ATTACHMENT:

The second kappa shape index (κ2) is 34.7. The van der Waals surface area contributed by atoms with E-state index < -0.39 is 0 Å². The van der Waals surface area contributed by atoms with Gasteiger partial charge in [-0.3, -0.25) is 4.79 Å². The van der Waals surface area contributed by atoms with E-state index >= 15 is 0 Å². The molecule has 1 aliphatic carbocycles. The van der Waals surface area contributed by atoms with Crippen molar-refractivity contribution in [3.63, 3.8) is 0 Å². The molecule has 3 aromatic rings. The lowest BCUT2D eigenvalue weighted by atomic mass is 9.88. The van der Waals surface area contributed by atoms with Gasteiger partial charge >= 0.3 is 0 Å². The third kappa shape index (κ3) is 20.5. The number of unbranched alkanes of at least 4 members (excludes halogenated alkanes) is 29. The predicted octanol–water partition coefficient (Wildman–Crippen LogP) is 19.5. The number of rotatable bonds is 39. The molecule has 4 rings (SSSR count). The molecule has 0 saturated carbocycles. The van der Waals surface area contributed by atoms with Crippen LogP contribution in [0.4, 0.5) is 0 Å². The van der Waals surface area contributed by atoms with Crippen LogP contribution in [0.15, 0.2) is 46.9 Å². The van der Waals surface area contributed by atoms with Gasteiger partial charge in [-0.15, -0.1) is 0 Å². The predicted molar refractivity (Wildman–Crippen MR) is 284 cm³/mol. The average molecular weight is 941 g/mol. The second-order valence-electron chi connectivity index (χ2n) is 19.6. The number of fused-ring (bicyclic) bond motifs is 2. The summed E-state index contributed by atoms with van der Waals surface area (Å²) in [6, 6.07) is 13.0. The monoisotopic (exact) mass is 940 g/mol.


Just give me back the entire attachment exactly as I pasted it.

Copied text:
The second kappa shape index (κ2) is 34.7. The van der Waals surface area contributed by atoms with E-state index < -0.39 is 0 Å². The van der Waals surface area contributed by atoms with Gasteiger partial charge in [-0.3, -0.25) is 4.79 Å². The van der Waals surface area contributed by atoms with E-state index >= 15 is 0 Å². The molecule has 1 aliphatic carbocycles. The van der Waals surface area contributed by atoms with Crippen molar-refractivity contribution in [3.63, 3.8) is 0 Å². The molecule has 3 aromatic rings. The lowest BCUT2D eigenvalue weighted by atomic mass is 9.88. The van der Waals surface area contributed by atoms with Gasteiger partial charge >= 0.3 is 0 Å². The third kappa shape index (κ3) is 20.5. The number of unbranched alkanes of at least 4 members (excludes halogenated alkanes) is 29. The predicted octanol–water partition coefficient (Wildman–Crippen LogP) is 19.5. The number of rotatable bonds is 39. The molecule has 4 rings (SSSR count). The molecule has 0 saturated carbocycles. The van der Waals surface area contributed by atoms with Crippen LogP contribution in [0.4, 0.5) is 0 Å². The van der Waals surface area contributed by atoms with Crippen LogP contribution in [0.15, 0.2) is 46.9 Å². The van der Waals surface area contributed by atoms with Gasteiger partial charge in [-0.15, -0.1) is 0 Å². The predicted molar refractivity (Wildman–Crippen MR) is 284 cm³/mol. The average molecular weight is 941 g/mol. The second-order valence-electron chi connectivity index (χ2n) is 19.6. The number of fused-ring (bicyclic) bond motifs is 2. The summed E-state index contributed by atoms with van der Waals surface area (Å²) in [6, 6.07) is 13.0. The monoisotopic (exact) mass is 940 g/mol.